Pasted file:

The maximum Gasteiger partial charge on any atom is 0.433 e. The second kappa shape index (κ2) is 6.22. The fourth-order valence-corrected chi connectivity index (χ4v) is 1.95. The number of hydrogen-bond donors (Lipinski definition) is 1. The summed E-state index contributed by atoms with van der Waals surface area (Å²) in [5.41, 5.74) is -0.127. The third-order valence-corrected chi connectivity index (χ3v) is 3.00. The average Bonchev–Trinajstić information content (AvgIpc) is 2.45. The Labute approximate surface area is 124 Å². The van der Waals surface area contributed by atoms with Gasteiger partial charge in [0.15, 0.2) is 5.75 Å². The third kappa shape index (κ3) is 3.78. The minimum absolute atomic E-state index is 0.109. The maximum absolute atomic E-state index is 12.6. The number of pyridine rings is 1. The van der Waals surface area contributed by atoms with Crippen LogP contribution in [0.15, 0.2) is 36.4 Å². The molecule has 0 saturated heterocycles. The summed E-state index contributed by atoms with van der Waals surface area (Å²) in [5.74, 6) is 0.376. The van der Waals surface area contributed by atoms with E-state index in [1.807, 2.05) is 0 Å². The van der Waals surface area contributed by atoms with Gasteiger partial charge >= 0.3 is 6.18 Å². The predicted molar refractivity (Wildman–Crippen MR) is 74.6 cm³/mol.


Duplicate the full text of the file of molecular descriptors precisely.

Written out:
The maximum Gasteiger partial charge on any atom is 0.433 e. The second kappa shape index (κ2) is 6.22. The fourth-order valence-corrected chi connectivity index (χ4v) is 1.95. The number of hydrogen-bond donors (Lipinski definition) is 1. The summed E-state index contributed by atoms with van der Waals surface area (Å²) in [5.41, 5.74) is -0.127. The third-order valence-corrected chi connectivity index (χ3v) is 3.00. The average Bonchev–Trinajstić information content (AvgIpc) is 2.45. The Labute approximate surface area is 124 Å². The van der Waals surface area contributed by atoms with Gasteiger partial charge in [0.15, 0.2) is 5.75 Å². The third kappa shape index (κ3) is 3.78. The minimum absolute atomic E-state index is 0.109. The maximum absolute atomic E-state index is 12.6. The number of pyridine rings is 1. The van der Waals surface area contributed by atoms with Crippen LogP contribution in [0.15, 0.2) is 36.4 Å². The molecule has 0 saturated heterocycles. The summed E-state index contributed by atoms with van der Waals surface area (Å²) in [5.74, 6) is 0.376. The van der Waals surface area contributed by atoms with E-state index in [1.807, 2.05) is 0 Å². The van der Waals surface area contributed by atoms with Gasteiger partial charge >= 0.3 is 6.18 Å². The predicted molar refractivity (Wildman–Crippen MR) is 74.6 cm³/mol.